You’ve gone under contract on a home, completed the home inspection, negotiated the Inspection Objection and the property has passed your lender’s appraisal. Now what?
Waiting to close can be an anxious time for some buyers. Depending on the status of your financing, you may still be jumping through hoops to provide the documentation the lender requires to move forward with the loan. If you currently have a house on the market, you may be waiting for your own offer to come through before you can close on your future home. Setting aside any unusual contingencies you may have in place for the transaction, there are several commonalities most buyers will experience as they approach the scheduled closing date.
So close, yet so far...just a few more steps until you're across the finish line!
Welcome to the wonderful world of title insurance! The title company will research the current property deed and all attachments thereto in regard to the property you are purchasing to ensure the title is “clean” (or "clear") and to appropriately set you up for taking title of the property. The work of the title company is vital to ensuring you are moving forward soundly with the purchase and no one will come out of the woodwork later with a prior claim to the property you thought you owned. The title company will assist you on closing day and communicate with you in advance to ensure they are setting up your legal documentation appropriately.
Your lender will require you to secure home owner’s insurance as part of the transaction, and depending on where you are buying a home, you may be required to pay for additional provisions such as flood insurance or additional hail coverage. Talk to several carriers - including your current auto or renter’s insurance provider - about coverage, rates discounts available for using the same provider for home and auto.
Read the documentation you receive about your proposed coverage carefully, and ask questions. If your basement floods due to a burst pipe, who is liable for the repairs and water remediation? Will your possessions be covered, or just the property, and what is the value of this coverage? If your dog bites a neighbor and you are sued, will your homeowner’s insurance back you up? How much will you have to pay out of pocket if a significant section of shingles blows off your roof in a storm? Don’t wait until you have a claim – take time now to learn how your home owner’s insurance policy will protect you – and where there are gaps. Knowledge is power and lack of it, in this case, can lead to pitfalls.
Some title companies will take care of transferring the majority of the utilities for you, but in some locations this is not the case, and you will need to arrange for the transfer of utilities into your name. Even if the title company is making these updates on your behalf, you’ll want to change your address of record with your mobile carrier, the phone company and cable or satellite provider. Find out in advance how soon you need to schedule these changes – if you rely on internet service at home for work purposes, for instance, you’ll want to make sure you don’t have a gap. If you have additional services to consider, such as private trash collection services, you’ll want to make arrangements a week or two before closing.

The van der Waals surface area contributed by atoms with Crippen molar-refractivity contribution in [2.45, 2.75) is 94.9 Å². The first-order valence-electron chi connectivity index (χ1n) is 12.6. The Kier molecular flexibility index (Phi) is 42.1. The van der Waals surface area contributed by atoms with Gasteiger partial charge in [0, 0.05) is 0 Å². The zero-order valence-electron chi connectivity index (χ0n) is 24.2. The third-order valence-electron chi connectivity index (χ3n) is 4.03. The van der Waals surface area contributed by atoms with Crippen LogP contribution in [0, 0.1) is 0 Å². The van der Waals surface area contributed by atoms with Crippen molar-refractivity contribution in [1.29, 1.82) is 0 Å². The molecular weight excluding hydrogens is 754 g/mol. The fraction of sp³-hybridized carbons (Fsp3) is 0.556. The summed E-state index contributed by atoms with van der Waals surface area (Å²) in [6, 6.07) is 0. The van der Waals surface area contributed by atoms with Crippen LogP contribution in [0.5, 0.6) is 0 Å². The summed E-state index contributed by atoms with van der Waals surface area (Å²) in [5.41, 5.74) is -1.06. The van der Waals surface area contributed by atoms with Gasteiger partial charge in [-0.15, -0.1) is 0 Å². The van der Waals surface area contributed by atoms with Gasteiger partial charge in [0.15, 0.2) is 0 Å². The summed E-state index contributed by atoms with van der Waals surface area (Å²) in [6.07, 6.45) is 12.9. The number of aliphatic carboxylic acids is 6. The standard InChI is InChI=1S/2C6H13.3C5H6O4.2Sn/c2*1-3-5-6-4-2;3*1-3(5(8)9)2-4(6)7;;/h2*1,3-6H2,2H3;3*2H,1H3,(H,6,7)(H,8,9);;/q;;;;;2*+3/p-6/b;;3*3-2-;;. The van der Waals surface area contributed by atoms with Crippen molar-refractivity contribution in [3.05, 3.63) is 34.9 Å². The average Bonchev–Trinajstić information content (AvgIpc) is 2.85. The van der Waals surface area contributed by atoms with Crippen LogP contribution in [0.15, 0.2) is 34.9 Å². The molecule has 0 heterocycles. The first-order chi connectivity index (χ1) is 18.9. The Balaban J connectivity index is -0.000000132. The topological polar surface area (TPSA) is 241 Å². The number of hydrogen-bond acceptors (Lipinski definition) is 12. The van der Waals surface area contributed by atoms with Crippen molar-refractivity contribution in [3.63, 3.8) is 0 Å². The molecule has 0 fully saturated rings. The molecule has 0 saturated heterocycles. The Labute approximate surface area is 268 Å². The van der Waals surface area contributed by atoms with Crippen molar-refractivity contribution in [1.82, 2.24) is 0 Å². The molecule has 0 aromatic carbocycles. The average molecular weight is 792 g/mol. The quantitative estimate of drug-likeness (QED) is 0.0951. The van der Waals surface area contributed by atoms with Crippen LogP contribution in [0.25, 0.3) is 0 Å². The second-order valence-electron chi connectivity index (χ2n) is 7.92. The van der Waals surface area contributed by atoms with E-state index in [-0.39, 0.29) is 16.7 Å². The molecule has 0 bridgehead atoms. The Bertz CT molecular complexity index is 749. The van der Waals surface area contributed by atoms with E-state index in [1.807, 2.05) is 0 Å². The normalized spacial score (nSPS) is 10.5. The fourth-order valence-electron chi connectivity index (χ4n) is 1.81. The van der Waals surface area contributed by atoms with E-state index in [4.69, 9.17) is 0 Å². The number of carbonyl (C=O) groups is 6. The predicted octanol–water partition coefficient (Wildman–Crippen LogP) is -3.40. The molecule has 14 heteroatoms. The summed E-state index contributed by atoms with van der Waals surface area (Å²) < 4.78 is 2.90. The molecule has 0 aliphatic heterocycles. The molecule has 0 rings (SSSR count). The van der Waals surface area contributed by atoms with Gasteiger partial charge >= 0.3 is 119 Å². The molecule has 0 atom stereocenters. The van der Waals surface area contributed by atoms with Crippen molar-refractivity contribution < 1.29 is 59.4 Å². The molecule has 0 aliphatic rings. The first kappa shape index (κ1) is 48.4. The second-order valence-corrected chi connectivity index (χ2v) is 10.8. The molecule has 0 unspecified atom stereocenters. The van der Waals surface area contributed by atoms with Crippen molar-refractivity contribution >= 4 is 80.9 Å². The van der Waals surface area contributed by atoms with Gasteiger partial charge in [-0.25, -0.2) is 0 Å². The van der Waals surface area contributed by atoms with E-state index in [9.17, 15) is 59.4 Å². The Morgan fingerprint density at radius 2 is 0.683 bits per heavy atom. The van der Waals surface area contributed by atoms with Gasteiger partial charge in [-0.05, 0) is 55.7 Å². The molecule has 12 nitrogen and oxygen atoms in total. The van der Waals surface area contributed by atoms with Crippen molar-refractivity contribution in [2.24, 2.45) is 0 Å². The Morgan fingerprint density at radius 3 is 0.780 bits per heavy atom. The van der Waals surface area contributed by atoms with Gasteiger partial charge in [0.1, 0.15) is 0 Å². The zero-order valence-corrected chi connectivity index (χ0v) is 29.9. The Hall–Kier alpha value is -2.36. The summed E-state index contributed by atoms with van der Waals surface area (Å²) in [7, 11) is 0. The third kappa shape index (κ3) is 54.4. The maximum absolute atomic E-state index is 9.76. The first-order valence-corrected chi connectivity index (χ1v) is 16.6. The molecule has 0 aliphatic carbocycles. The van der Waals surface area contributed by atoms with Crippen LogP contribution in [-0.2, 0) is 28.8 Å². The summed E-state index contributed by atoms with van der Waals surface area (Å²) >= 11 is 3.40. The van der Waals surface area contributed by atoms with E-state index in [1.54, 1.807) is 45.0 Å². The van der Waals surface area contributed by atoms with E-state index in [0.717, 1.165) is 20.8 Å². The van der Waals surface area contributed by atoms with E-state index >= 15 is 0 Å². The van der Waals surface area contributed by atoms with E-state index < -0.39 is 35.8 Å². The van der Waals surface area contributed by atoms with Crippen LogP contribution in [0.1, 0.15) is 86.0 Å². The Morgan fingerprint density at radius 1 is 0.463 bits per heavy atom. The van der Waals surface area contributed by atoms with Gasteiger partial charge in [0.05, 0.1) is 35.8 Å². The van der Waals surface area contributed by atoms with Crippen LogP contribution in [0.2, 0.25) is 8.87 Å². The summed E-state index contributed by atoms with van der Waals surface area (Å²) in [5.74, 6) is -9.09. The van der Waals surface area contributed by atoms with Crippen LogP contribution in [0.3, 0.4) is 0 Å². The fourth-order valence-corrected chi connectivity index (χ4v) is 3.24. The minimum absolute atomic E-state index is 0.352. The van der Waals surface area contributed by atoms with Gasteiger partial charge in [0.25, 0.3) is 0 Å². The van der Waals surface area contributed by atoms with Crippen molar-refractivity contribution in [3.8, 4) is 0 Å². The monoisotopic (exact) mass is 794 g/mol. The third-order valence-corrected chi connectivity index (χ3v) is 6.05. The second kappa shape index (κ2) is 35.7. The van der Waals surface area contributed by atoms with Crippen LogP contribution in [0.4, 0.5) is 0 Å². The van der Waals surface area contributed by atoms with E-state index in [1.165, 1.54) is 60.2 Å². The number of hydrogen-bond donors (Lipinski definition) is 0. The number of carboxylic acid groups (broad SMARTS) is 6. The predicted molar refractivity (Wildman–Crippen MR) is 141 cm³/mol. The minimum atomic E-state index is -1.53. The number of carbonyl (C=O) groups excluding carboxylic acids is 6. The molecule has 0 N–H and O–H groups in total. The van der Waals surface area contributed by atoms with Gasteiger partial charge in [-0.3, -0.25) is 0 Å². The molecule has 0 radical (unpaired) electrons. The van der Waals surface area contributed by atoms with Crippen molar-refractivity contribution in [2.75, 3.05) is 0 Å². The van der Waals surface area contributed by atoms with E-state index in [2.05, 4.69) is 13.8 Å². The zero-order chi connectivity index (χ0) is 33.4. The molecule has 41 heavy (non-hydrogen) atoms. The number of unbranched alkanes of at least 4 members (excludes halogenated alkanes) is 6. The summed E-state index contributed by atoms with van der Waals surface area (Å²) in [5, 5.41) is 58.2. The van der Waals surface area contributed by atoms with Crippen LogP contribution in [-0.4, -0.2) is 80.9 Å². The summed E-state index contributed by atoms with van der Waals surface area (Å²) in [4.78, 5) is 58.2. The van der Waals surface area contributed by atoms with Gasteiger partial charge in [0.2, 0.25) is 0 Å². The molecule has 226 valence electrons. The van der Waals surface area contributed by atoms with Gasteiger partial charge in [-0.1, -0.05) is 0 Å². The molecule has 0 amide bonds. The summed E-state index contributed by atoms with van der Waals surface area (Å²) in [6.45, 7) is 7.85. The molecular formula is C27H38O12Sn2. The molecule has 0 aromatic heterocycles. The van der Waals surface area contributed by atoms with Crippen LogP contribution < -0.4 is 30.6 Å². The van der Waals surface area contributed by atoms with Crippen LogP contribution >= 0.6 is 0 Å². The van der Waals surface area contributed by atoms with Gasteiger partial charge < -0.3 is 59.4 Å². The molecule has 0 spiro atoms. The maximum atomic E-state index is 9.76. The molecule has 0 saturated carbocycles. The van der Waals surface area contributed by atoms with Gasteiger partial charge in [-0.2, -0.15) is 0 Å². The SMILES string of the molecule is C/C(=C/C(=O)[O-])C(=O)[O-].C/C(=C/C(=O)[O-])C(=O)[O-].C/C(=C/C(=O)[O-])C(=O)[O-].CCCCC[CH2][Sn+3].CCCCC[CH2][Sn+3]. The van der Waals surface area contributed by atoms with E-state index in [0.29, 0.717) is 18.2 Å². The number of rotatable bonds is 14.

Notify Postal Service
Contact the post office to arrange for a change of address as of your closing date and to have all mail forwarded here. If you are renting, make sure your landlord has your new contact information in case any mail falls through the cracks and needs to be forwarded. If you are selling your current home, you may want to share your forwarding address with the buyer, if you are comfortable doing so. That way you won’t miss important correspondence from the IRS or your good friend Publisher’s Clearing House.
If you are paying closing costs, the remaining balance on your down payment, a buydown of your interest rate, or have purchased personal property from the seller outside of the contract (an item of furniture or an appliance not included in the contract, for example), you’ll need to obtain a cashier’s check for the appropriate amount(s) to bring to closing; personal checks are rarely accepted. The earnest money you included with your offer will be attributed to this amount, and the accounting for this will show up on your Good Faith Estimate.
Complete Your Final Walk Through
The day before or day of closing, you’ll want to walk through the property to ensure all agreed-upon repairs have been complete and that all inclusions (appliances, window treatments, light fixtures, furniture, etc.) are in place. If repairs have not been completed to your satisfaction or items are missing, your team can arrange to have these item(s) handled financially by the seller via a price reduction or credit at closing, or the closing can be postponed until the repairs are complete or the items in question are restored to the property.
You’ll meet with the closer for the title company, a member of your TRELORA Team and your lender at the closing appointment. You will receive the final copy of your Good Faith Estimate (sometimes called the Loan Estimate) as well as the HUD. Closing can be as quick as 20 minutes or as long as a couple of hours if the title company is waiting for the funding for your loan to come through, and you are welcome and encouraged to ask questions as you sign the various documents that are part of your closing. Congratulations – you’re a homeowner!